2.15 pm: I held a drop-in session for any of my personal tutees who needed their module choices for the coming year verified. There was time to catch up on admin, set out my teaching for next week, update my diary, and, withal, fuel the illusion that I was getting on top of things. I’ve had my first moment of teacherly melancholy, as I reflected on the coming parting of the ways, when students will graduate and go into the world to live their lives.

Mid afternoon, I popped in on Mr Webster’s first year life class. I’m always heartened by the persistence of traditional disciplines such as this at the School, and the genuine enthusiasm that students demonstrate in their engagement.

7.30 pm: Back into the studio to continue stretching sound and finding scratches and clicks as the basis for further beat tracks:

Principles and observations derived from today’s engagements:

  • Avoid playing to your weaknesses. What you like doing is not necessarily the same as what you’re best at doing.
  • The artwork will be judged upon its objective visual integrity, and not upon either how confident you feel about it, or how much you enjoyed doing it, or how much it means to you, or, even, how satisfied you are with the outcome.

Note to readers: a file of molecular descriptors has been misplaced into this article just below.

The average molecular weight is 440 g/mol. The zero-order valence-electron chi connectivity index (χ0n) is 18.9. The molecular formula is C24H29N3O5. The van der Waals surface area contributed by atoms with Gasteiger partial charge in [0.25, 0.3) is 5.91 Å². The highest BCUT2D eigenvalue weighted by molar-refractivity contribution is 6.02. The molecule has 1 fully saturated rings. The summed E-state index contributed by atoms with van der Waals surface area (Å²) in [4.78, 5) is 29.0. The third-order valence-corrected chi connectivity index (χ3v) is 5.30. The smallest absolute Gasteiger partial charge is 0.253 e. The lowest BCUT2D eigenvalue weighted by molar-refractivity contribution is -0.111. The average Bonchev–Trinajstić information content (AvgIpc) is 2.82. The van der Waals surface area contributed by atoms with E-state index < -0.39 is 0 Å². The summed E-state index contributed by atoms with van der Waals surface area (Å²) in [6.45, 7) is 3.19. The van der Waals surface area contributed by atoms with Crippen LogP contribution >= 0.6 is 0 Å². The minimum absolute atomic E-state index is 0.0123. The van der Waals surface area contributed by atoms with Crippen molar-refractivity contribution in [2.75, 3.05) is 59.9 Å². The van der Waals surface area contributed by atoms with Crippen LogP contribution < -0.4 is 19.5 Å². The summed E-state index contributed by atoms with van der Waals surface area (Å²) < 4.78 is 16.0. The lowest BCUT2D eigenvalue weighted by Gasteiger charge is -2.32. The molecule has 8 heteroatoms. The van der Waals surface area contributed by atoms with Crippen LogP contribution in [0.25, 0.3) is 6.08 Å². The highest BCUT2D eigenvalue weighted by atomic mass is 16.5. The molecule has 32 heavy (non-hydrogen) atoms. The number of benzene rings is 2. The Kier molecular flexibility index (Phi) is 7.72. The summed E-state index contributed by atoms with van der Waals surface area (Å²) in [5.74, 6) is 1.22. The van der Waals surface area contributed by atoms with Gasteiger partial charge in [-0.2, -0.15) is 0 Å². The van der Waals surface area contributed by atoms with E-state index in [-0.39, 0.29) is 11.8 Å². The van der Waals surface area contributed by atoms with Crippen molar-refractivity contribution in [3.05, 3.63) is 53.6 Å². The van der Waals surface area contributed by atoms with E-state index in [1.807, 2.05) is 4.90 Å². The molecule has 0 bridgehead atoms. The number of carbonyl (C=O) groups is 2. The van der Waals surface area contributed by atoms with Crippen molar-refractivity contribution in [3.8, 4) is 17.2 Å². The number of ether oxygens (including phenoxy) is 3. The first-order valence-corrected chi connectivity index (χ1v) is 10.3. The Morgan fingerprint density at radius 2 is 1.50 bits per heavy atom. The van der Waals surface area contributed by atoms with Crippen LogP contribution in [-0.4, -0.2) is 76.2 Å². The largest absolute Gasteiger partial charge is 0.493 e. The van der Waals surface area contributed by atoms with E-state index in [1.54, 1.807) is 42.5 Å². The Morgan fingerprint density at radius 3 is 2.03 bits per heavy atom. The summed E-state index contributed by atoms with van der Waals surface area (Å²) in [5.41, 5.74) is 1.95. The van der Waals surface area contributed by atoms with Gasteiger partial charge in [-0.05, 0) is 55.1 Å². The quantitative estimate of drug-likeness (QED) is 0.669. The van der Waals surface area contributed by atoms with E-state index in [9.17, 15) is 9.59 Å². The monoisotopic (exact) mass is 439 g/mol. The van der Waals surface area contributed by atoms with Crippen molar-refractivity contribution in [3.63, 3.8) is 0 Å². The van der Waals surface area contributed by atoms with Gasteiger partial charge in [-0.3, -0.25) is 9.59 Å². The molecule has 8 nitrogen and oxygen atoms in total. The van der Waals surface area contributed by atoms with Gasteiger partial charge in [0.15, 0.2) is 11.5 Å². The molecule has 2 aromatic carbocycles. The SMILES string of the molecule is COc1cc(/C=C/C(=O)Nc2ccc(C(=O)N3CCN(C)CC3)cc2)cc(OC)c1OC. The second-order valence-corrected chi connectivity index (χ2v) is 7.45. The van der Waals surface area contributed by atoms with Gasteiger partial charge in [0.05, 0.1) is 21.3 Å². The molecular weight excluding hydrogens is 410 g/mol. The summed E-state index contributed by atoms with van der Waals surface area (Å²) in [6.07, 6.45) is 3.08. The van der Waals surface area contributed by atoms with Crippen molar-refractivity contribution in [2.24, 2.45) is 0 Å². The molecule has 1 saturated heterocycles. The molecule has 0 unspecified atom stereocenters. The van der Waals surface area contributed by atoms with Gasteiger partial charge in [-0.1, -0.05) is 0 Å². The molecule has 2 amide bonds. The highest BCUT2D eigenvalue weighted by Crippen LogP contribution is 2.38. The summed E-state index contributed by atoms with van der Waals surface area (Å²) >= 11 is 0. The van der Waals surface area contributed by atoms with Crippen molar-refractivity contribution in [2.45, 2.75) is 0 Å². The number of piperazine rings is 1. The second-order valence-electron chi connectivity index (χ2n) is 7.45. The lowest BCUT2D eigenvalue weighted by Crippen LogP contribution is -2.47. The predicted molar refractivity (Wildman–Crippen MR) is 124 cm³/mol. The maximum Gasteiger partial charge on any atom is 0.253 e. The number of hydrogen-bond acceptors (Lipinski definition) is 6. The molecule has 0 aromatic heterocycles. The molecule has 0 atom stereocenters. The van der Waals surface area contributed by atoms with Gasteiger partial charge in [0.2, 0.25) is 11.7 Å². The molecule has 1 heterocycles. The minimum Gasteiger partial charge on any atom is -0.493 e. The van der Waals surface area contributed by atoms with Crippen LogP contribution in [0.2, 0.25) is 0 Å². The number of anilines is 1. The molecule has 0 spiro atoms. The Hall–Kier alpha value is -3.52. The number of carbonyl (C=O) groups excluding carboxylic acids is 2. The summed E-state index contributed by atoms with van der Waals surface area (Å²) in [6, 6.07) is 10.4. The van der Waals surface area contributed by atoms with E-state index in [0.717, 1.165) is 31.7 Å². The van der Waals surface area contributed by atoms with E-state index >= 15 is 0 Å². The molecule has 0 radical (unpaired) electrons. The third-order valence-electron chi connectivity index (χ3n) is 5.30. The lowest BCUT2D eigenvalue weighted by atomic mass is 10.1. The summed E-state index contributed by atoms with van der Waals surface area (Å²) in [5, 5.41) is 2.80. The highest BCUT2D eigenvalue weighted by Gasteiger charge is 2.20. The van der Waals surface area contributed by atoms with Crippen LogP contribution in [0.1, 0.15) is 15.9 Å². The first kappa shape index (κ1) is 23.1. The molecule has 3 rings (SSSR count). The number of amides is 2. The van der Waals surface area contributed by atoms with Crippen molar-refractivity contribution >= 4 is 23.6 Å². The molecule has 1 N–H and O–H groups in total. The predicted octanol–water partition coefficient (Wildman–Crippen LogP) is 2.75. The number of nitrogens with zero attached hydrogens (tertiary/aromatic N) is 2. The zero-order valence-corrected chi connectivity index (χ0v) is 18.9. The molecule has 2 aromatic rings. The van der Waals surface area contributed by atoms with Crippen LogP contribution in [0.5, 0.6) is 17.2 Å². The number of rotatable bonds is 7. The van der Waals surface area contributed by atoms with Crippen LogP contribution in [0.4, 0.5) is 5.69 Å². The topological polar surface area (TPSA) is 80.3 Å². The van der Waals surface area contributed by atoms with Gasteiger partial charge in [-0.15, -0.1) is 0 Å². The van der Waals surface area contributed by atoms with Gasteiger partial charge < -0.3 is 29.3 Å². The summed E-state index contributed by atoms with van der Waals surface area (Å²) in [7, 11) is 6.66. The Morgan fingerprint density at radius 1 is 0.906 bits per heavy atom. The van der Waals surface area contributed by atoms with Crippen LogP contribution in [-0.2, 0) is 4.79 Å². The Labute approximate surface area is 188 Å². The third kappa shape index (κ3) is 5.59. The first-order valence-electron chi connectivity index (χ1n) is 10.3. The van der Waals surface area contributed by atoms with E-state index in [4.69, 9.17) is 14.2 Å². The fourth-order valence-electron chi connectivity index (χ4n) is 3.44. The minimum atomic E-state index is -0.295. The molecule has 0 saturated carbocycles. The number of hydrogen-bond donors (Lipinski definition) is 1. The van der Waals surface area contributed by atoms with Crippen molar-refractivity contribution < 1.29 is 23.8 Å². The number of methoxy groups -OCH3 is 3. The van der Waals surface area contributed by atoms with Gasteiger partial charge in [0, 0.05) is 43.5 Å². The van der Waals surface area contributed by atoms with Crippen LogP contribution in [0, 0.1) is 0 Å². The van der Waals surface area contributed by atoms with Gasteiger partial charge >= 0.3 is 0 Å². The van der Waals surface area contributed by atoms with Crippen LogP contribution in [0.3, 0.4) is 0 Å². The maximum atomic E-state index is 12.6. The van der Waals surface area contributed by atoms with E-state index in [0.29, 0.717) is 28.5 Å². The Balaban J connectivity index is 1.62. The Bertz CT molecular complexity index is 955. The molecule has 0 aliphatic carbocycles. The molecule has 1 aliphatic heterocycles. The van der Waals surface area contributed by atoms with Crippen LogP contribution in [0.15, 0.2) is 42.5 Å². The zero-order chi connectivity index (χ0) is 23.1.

• Making art may not always be a pleasurable experience. But it should be a fulfilling one.
  • You must be convinced that it’s a fight worth fighting.
  • Be patient, and wait to enjoy the fruit of the harvest. Now is the time for tilling the soil, breaking up the rocks, and working by the sweat of your brow.
  • Pictures aren’t babies: they don’t need to be named after you’ve brought them into the world.
  • A title ought to arise out of the work. Ideally, it’s should fit the image like a piece of wood inserted into well-crafted joint prepared for the purpose. Often, the title can, instead, feel as though it has been rudely nailed in place.
  • Prioritise quality over quantity. There’s no point making a few more works when the existing set still needs further refinement.